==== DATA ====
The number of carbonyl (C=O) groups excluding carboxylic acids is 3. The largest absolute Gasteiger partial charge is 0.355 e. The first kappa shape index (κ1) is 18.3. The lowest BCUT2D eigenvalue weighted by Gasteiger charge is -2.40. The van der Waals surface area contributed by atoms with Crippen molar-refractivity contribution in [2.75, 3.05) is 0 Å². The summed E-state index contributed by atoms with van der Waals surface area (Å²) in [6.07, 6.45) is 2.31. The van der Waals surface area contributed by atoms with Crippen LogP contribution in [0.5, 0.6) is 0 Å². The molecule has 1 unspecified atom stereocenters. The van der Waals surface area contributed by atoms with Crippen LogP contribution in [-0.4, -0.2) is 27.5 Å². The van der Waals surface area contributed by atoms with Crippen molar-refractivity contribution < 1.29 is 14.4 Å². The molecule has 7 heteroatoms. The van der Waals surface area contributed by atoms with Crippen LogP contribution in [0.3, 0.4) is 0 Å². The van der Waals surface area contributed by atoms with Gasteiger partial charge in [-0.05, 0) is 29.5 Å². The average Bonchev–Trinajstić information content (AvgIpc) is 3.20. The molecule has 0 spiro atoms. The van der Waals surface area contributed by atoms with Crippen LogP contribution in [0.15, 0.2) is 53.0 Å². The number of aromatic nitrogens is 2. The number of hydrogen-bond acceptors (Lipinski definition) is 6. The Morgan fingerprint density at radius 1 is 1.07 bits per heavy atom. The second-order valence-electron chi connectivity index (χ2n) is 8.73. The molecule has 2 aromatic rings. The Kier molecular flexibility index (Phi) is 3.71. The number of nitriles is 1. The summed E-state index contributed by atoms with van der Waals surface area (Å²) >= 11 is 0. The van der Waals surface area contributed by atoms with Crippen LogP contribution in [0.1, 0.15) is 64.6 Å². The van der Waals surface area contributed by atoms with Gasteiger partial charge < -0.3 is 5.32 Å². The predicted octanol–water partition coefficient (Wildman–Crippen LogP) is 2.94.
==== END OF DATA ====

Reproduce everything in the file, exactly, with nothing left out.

The number of carbonyl (C=O) groups excluding carboxylic acids is 3. The largest absolute Gasteiger partial charge is 0.355 e. The first kappa shape index (κ1) is 18.3. The lowest BCUT2D eigenvalue weighted by Gasteiger charge is -2.40. The van der Waals surface area contributed by atoms with Crippen molar-refractivity contribution in [2.75, 3.05) is 0 Å². The summed E-state index contributed by atoms with van der Waals surface area (Å²) in [6.07, 6.45) is 2.31. The van der Waals surface area contributed by atoms with Crippen LogP contribution in [0.5, 0.6) is 0 Å². The molecule has 1 unspecified atom stereocenters. The van der Waals surface area contributed by atoms with Crippen LogP contribution in [-0.4, -0.2) is 27.5 Å². The van der Waals surface area contributed by atoms with Crippen molar-refractivity contribution < 1.29 is 14.4 Å². The molecule has 7 heteroatoms. The van der Waals surface area contributed by atoms with Crippen LogP contribution in [0.3, 0.4) is 0 Å². The van der Waals surface area contributed by atoms with Gasteiger partial charge in [-0.05, 0) is 29.5 Å². The average Bonchev–Trinajstić information content (AvgIpc) is 3.20. The molecule has 0 spiro atoms. The van der Waals surface area contributed by atoms with Crippen LogP contribution in [0.15, 0.2) is 53.0 Å². The number of aromatic nitrogens is 2. The number of hydrogen-bond acceptors (Lipinski definition) is 6. The Morgan fingerprint density at radius 1 is 1.07 bits per heavy atom. The second-order valence-electron chi connectivity index (χ2n) is 8.73. The molecule has 2 aromatic rings. The Kier molecular flexibility index (Phi) is 3.71. The number of nitriles is 1. The summed E-state index contributed by atoms with van der Waals surface area (Å²) >= 11 is 0. The van der Waals surface area contributed by atoms with Crippen LogP contribution in [0.1, 0.15) is 64.6 Å². The van der Waals surface area contributed by atoms with Gasteiger partial charge < -0.3 is 5.32 Å². The predicted octanol–water partition coefficient (Wildman–Crippen LogP) is 2.94.